Run Fat Boy Run
It’s always harder to analyze comedy than drama. Not only are there the internal and external grumblings of why one would bother when there’s so many movies out there trying very hard to be weighty, but the quality of the text tends to disintegrate under examination like cotton candy in a spin cycle. No matter how well considered, comedy either works or it doesn’t, and no comedy works for every audience.
At the very least, however, there is a reliable evolution in the craft of film comedy. Buster Keaton’s work is rougher than Jerry Lewis’ which is rougher than Mel Brooks’ which is rougher than the digitally enhanced spawn of the Farrelly brothers (to pick comedic auteurs at random rather than by personal preference). The craft becomes smoother and slicker, more FX’ed and less polite. Comedy has to be faster now—more laughs per minute, no convoluted set-ups—deeper—better characterization, more intricate plot—and aware of or within genres. The Butcher Boy is still funny, particularly in the sheer athleticism of Keaton and Arbuckle, but as a new movie, one that ignored the advances in craft and audience expectation, it would be a snore. New comedies like new horror films have to be novel, in a way that drama doesn’t.
Unfortunately, Run Fat Boy Run is a call back to the weak comedies of the 80s, only a series of unconnected jokes embedded together in sticky schmaltz. It has a long future ahead of it on Saturday afternoons on USA and SpikeTV, sandwiched in between the lesser efforts of Bill Murray and Steve Guttenberg. Semi-attractive loser has lost improbably hot girl to Mr Perfect. SAL spends two-thirds of the movie mouthing funny loser-isms while hot girl and various straight men gurn in reply. Eventually, SAL makes one dramatic gesture that wins the girl back without addressing the many good reasons he lost her in the first place, mostly because Mr Perfect is slowly revealed to be more evil than Rasputin, and there are only two males in the movie’s universe. Hot girl (and often included, The Kid), have no personalities other than reacting to SAL’s jokes, denying his demands, and in the case of The Kid, occasionally upstaging SAL. End on visual gag involving SAL’s secondary character best friend.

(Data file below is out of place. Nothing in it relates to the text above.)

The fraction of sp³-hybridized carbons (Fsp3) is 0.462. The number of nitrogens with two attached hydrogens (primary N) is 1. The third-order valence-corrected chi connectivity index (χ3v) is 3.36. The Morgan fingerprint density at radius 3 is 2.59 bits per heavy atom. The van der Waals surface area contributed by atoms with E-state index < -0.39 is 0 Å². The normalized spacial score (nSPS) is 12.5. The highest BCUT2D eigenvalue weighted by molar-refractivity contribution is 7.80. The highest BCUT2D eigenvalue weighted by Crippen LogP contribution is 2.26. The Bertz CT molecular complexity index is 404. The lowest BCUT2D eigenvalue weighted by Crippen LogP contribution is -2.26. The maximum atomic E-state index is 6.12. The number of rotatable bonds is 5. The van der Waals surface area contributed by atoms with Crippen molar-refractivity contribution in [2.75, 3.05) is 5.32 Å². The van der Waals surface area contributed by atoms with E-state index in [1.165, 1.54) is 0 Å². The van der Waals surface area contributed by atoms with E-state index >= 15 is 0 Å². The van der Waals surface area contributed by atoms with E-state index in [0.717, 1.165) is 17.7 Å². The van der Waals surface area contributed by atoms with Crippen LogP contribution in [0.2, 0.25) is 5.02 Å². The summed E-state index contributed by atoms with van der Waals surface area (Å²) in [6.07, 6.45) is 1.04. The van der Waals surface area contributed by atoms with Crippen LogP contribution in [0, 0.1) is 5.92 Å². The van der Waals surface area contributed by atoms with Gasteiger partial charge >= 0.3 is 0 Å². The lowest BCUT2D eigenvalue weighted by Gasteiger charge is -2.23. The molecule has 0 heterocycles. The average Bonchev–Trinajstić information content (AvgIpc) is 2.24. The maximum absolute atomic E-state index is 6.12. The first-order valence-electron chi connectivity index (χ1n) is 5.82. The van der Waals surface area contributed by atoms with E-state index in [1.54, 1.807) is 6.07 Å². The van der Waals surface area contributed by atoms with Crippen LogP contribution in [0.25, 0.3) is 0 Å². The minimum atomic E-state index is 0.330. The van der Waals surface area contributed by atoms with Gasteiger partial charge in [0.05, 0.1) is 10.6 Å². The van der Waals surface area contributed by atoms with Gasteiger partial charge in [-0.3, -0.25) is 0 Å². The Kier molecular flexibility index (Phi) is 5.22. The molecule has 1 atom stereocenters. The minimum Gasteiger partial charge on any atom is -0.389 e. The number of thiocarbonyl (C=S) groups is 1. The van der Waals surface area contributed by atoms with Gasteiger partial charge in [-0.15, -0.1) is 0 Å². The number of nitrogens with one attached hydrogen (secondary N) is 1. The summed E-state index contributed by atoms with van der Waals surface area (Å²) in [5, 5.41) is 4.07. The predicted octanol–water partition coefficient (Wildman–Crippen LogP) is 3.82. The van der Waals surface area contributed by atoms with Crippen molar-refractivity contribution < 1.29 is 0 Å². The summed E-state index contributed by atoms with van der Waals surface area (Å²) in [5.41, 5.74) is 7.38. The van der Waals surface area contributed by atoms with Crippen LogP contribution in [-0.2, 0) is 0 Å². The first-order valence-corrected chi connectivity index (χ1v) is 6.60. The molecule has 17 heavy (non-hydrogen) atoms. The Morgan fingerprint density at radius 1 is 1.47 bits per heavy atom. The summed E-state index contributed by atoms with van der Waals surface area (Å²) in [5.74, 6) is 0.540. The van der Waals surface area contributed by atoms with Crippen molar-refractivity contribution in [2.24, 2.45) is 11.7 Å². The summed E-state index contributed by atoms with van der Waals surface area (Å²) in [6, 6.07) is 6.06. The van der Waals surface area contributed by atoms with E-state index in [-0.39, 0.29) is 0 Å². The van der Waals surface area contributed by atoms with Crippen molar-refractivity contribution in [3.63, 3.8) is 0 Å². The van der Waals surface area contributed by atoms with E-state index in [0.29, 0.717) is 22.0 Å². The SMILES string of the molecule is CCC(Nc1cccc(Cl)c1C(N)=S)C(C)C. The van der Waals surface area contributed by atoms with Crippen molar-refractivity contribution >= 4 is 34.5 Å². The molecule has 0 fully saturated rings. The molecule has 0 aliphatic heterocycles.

The title, a Run Lola Run pun nearly a decade out of date, should have been a warning and is invalidated in the first five minutes when a gasping Simon Pegg points out that, with his small stunt beer belly, he isn’t fat, just not fit. The audience has to do the work of mentally superimposing Pegg’s usual comedy partner, Nick Frost, over Pegg’s slim form and muscular legs as he pretends to gasp his way up Hampstead Heath.
Run Fat Boy Run particularly suffers because two of its stars earned their growing acclaim with hilarious, edgy—and well known—staples of modern UK comedy: Spaced, Shaun of the Dead, and Black Books. Run Fat Boy Run watches like a weak cup of tea brewed from the strengths of these—the genre-twigging, the appealing losers and drunks—while dropping the fast edits, ensemble interactions, and any personality in female characters.
The script has potential. There are funny, shocking visual gags and verbal pricks. But can I laugh at an older man bittersweetly remembering his deceased wife—Most of all, I miss all the fucking—in the same film I am to be sincerely swept up in a child-level domestic resolution?
Is this secretly trying to be a Hot Fuzz-esque send-up of romantic comedies? Nah. This is very much an example of the genre, one that only emphasizes the need for an intelligent meta-parody a la Shaun…something that both works as a romance and a comedy while salting the earth behind it. Possibly starring Mark Heap and Tamsin Greig.
In fact, rent Green Wing instead to keep your brain cells properly disturbed.